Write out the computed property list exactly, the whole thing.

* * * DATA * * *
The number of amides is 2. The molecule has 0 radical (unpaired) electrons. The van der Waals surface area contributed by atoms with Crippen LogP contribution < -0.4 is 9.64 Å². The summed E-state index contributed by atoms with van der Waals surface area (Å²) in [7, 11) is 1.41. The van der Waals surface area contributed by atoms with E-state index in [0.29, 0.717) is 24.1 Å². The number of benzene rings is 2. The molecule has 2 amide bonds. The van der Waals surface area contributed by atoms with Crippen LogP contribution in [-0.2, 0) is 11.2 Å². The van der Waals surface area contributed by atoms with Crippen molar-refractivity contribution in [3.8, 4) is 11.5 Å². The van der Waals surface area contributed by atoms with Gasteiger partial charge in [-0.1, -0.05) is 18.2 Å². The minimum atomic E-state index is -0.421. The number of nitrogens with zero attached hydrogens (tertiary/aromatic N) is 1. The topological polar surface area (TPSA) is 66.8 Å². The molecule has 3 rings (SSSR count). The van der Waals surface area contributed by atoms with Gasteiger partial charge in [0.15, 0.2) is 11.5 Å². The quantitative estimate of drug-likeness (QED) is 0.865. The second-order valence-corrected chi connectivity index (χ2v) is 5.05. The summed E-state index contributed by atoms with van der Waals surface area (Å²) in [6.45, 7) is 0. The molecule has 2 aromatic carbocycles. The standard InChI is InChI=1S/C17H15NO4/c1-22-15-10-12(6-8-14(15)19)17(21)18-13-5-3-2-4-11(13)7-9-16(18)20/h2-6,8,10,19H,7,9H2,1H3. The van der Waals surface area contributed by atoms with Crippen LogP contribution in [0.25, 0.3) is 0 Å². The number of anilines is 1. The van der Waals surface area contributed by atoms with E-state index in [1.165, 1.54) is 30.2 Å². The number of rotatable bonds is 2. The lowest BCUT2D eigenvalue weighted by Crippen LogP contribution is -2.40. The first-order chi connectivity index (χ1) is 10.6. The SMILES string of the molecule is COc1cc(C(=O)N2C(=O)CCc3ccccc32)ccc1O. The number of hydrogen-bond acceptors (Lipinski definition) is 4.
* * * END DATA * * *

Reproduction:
The number of amides is 2. The molecule has 0 radical (unpaired) electrons. The van der Waals surface area contributed by atoms with Crippen LogP contribution < -0.4 is 9.64 Å². The summed E-state index contributed by atoms with van der Waals surface area (Å²) in [7, 11) is 1.41. The van der Waals surface area contributed by atoms with E-state index in [0.29, 0.717) is 24.1 Å². The number of benzene rings is 2. The molecule has 2 amide bonds. The van der Waals surface area contributed by atoms with Crippen LogP contribution in [-0.2, 0) is 11.2 Å². The van der Waals surface area contributed by atoms with Crippen molar-refractivity contribution in [3.8, 4) is 11.5 Å². The van der Waals surface area contributed by atoms with Gasteiger partial charge in [-0.1, -0.05) is 18.2 Å². The minimum atomic E-state index is -0.421. The number of nitrogens with zero attached hydrogens (tertiary/aromatic N) is 1. The topological polar surface area (TPSA) is 66.8 Å². The molecule has 3 rings (SSSR count). The van der Waals surface area contributed by atoms with Gasteiger partial charge in [0.15, 0.2) is 11.5 Å². The quantitative estimate of drug-likeness (QED) is 0.865. The second-order valence-corrected chi connectivity index (χ2v) is 5.05. The summed E-state index contributed by atoms with van der Waals surface area (Å²) in [6.45, 7) is 0. The molecule has 2 aromatic carbocycles. The standard InChI is InChI=1S/C17H15NO4/c1-22-15-10-12(6-8-14(15)19)17(21)18-13-5-3-2-4-11(13)7-9-16(18)20/h2-6,8,10,19H,7,9H2,1H3. The van der Waals surface area contributed by atoms with Crippen LogP contribution in [0.25, 0.3) is 0 Å². The number of anilines is 1. The van der Waals surface area contributed by atoms with E-state index in [1.165, 1.54) is 30.2 Å². The number of rotatable bonds is 2. The lowest BCUT2D eigenvalue weighted by Crippen LogP contribution is -2.40. The first-order chi connectivity index (χ1) is 10.6. The SMILES string of the molecule is COc1cc(C(=O)N2C(=O)CCc3ccccc32)ccc1O. The number of hydrogen-bond acceptors (Lipinski definition) is 4.